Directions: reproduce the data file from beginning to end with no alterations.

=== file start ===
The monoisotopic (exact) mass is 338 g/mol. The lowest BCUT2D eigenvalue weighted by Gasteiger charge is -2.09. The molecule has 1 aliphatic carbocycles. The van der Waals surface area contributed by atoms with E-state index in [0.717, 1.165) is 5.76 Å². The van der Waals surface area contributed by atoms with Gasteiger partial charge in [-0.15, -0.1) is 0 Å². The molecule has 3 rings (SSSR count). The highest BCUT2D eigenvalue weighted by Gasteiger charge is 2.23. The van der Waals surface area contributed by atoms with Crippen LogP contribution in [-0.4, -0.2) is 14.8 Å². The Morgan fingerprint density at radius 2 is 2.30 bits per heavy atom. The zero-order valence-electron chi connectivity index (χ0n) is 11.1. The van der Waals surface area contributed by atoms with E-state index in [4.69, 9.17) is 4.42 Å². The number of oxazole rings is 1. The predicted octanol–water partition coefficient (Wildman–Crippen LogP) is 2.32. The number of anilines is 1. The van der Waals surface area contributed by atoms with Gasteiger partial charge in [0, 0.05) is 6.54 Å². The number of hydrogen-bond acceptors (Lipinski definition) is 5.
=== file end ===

The monoisotopic (exact) mass is 338 g/mol. The lowest BCUT2D eigenvalue weighted by Gasteiger charge is -2.09. The molecule has 1 aliphatic carbocycles. The van der Waals surface area contributed by atoms with E-state index in [0.717, 1.165) is 5.76 Å². The van der Waals surface area contributed by atoms with Gasteiger partial charge in [-0.15, -0.1) is 0 Å². The molecule has 3 rings (SSSR count). The highest BCUT2D eigenvalue weighted by Gasteiger charge is 2.23. The van der Waals surface area contributed by atoms with Crippen LogP contribution in [-0.4, -0.2) is 14.8 Å². The Morgan fingerprint density at radius 2 is 2.30 bits per heavy atom. The zero-order valence-electron chi connectivity index (χ0n) is 11.1. The van der Waals surface area contributed by atoms with E-state index in [4.69, 9.17) is 4.42 Å². The number of oxazole rings is 1. The predicted octanol–water partition coefficient (Wildman–Crippen LogP) is 2.32. The number of anilines is 1. The van der Waals surface area contributed by atoms with Gasteiger partial charge in [0, 0.05) is 6.54 Å². The number of hydrogen-bond acceptors (Lipinski definition) is 5.